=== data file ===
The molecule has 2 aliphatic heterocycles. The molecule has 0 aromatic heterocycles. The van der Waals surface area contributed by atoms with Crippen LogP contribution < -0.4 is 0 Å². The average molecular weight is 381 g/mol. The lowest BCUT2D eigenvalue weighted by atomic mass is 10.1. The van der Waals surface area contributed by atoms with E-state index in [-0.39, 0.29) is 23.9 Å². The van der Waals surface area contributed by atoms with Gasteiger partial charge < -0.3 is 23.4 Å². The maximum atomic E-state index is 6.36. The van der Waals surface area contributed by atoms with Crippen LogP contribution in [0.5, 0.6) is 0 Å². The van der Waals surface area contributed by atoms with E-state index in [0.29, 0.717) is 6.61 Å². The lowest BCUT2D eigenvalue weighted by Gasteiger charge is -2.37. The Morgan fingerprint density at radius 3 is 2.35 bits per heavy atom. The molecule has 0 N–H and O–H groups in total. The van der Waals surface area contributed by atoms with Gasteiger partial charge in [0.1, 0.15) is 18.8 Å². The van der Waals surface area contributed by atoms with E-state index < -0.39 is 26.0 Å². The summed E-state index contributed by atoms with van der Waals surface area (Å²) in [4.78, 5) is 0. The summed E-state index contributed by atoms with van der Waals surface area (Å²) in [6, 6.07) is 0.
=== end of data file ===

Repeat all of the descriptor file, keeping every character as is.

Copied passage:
The molecule has 2 aliphatic heterocycles. The molecule has 0 aromatic heterocycles. The van der Waals surface area contributed by atoms with Crippen LogP contribution < -0.4 is 0 Å². The average molecular weight is 381 g/mol. The lowest BCUT2D eigenvalue weighted by atomic mass is 10.1. The van der Waals surface area contributed by atoms with E-state index in [-0.39, 0.29) is 23.9 Å². The van der Waals surface area contributed by atoms with Gasteiger partial charge < -0.3 is 23.4 Å². The maximum atomic E-state index is 6.36. The van der Waals surface area contributed by atoms with Crippen LogP contribution in [0.5, 0.6) is 0 Å². The van der Waals surface area contributed by atoms with E-state index in [0.29, 0.717) is 6.61 Å². The lowest BCUT2D eigenvalue weighted by Gasteiger charge is -2.37. The Morgan fingerprint density at radius 3 is 2.35 bits per heavy atom. The molecule has 0 N–H and O–H groups in total. The van der Waals surface area contributed by atoms with Gasteiger partial charge in [0.1, 0.15) is 18.8 Å². The van der Waals surface area contributed by atoms with E-state index < -0.39 is 26.0 Å². The summed E-state index contributed by atoms with van der Waals surface area (Å²) in [4.78, 5) is 0. The summed E-state index contributed by atoms with van der Waals surface area (Å²) in [6, 6.07) is 0.